The dilemma of being busy
Specialists within the construction industry are experiencing a time of great opportunity.
Housing shortages, predominantly in and around Auckland and surrounding districts, continue to drive demand for new dwellings.
As house prices remain high, homeowners are taking advantage of increased equity and lower interest rates; they’re choosing to invest in their current property rather than try to move further up the property ladder.
I see many companies within the joinery sector who are prospering as a result of this, breaking all previous records in fact. However, I also see other businesses who, despite enjoying an upsurge in orders, are still not producing satisfactory returns or whose owners are struggling with their work/life balance.
One of the problems of being so busy is that you can be driven by what’s going on externally rather steering your own carefully planned course.
Even with the 5 Ps (prior planning prevents poor performance) it can be tough to make and keep promises to customers. Especially as the building industry is acknowledged to be in the danger zone (ie: running at 80%+ capacity) and with supply lead-times increasing month by month.
There’s also the predicament of feast or famine felt by smaller businesses in particular. It’s tempting to say “yes” to every job that comes through the door, without giving it due consideration.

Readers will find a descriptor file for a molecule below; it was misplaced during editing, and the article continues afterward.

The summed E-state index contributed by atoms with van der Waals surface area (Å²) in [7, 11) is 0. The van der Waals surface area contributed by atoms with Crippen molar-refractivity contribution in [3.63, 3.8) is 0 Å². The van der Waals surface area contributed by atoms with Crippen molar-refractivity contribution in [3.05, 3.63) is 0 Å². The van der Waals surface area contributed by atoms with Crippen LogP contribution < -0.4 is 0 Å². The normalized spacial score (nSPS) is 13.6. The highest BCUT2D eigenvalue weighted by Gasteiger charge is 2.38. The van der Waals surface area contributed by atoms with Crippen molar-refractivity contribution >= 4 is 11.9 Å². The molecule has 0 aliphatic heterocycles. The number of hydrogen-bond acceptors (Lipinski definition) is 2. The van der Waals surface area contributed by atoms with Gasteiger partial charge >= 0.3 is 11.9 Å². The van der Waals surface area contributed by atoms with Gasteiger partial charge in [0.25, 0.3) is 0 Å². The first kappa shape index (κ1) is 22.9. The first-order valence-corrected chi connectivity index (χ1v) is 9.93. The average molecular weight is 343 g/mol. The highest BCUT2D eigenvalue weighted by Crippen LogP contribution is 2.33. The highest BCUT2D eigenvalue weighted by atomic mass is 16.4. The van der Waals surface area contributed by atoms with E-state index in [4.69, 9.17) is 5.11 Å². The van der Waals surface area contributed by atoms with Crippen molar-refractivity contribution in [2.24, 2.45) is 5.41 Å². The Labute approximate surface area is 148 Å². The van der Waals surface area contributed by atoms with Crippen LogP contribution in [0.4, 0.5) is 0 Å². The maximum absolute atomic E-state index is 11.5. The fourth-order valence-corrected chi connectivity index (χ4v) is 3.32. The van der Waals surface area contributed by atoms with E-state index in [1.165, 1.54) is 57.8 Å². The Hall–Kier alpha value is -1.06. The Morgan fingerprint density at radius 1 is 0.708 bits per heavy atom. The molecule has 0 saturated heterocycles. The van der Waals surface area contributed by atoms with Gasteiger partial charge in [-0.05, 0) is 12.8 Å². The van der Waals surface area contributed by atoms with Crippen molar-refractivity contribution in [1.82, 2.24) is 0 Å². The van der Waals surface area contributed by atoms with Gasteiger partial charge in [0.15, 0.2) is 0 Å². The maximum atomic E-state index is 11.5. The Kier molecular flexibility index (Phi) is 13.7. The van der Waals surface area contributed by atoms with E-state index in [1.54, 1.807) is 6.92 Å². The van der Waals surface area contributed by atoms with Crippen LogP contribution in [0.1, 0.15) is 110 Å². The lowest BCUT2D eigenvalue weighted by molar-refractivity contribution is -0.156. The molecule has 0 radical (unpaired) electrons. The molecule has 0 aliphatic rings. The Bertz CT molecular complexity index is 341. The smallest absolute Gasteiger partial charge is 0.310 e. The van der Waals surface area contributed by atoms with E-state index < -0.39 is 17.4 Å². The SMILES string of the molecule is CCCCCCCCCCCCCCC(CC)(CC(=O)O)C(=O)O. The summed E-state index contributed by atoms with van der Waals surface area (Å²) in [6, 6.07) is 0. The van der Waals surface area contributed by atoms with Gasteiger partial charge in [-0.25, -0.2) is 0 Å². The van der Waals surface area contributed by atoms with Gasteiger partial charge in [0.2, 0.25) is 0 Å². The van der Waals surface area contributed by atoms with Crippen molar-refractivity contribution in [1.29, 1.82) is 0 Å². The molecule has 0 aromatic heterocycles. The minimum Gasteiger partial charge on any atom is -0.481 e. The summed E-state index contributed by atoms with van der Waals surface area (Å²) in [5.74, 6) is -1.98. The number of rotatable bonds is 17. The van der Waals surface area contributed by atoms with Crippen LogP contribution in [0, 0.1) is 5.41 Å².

Over commitment can result in broken promises and a poor customer service experience. That’s when the stress kicks in.
Customers don’t care how busy you are. They want high quality regardless, and not just excellent products, but outstanding service too.
Companies who consistently deliver both are achieving premium prices and increasing the value of their business.
The double whammy
It’s worth noting that a 2014 US study by American Express not only found that more customers talk about their poor service experiences than their positive ones (60% compared to 41%) but that they’re also likely to tell more people: an average of 21 compared to 8.
So, how do you ensure great outcomes – for your customers and your business?
Focus on these 4 key competencies
- Identify who are your current “A Class” clients. They should be your priority. Value them and make sure they feel valued. Loyal customers can refer similar clients to you, and are willing to spend more with you.
- Be clear on where you are heading – this quarter, this year and for the next 3-5 years. Write this down and refer to it daily. Maybe pin it up somewhere prominent. This will fuel your thoughts, and guide your decisions and actions, keeping you on track.
- Understand your capacity, and improve your planning processes. Being realistic will help you make promises which you can deliver.
- Don’t let your suppliers and contractors be your undoing. Monitor supply performance from key partners, to ensure your entire supply chain can deliver an exemplary customer experience from start to finish.